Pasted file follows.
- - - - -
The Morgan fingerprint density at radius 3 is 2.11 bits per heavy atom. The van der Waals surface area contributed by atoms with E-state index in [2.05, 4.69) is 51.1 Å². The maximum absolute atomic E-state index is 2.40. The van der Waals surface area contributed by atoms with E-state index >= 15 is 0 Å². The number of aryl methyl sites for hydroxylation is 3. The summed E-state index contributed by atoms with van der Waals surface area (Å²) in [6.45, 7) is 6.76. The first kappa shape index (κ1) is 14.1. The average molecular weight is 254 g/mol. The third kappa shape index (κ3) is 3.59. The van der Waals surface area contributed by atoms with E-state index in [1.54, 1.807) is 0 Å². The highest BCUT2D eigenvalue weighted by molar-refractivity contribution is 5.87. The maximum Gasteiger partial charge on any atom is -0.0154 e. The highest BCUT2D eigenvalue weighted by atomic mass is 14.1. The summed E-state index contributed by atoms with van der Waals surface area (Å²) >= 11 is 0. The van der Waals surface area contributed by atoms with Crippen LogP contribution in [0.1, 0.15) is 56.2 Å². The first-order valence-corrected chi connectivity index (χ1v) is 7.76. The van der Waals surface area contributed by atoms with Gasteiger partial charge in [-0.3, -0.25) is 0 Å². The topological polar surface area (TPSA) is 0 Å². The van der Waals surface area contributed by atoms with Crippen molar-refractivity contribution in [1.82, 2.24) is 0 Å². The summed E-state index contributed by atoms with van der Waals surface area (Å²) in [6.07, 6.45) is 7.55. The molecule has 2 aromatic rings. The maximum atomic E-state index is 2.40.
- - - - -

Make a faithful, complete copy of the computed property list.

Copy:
The Morgan fingerprint density at radius 3 is 2.11 bits per heavy atom. The van der Waals surface area contributed by atoms with E-state index in [2.05, 4.69) is 51.1 Å². The maximum absolute atomic E-state index is 2.40. The van der Waals surface area contributed by atoms with E-state index >= 15 is 0 Å². The number of aryl methyl sites for hydroxylation is 3. The summed E-state index contributed by atoms with van der Waals surface area (Å²) in [6.45, 7) is 6.76. The first kappa shape index (κ1) is 14.1. The average molecular weight is 254 g/mol. The third kappa shape index (κ3) is 3.59. The van der Waals surface area contributed by atoms with E-state index in [1.54, 1.807) is 0 Å². The highest BCUT2D eigenvalue weighted by molar-refractivity contribution is 5.87. The maximum Gasteiger partial charge on any atom is -0.0154 e. The highest BCUT2D eigenvalue weighted by atomic mass is 14.1. The summed E-state index contributed by atoms with van der Waals surface area (Å²) >= 11 is 0. The van der Waals surface area contributed by atoms with Crippen LogP contribution in [0.1, 0.15) is 56.2 Å². The first-order valence-corrected chi connectivity index (χ1v) is 7.76. The van der Waals surface area contributed by atoms with Gasteiger partial charge in [-0.3, -0.25) is 0 Å². The topological polar surface area (TPSA) is 0 Å². The van der Waals surface area contributed by atoms with Crippen molar-refractivity contribution in [1.82, 2.24) is 0 Å². The summed E-state index contributed by atoms with van der Waals surface area (Å²) in [6.07, 6.45) is 7.55. The molecule has 2 aromatic rings. The maximum atomic E-state index is 2.40.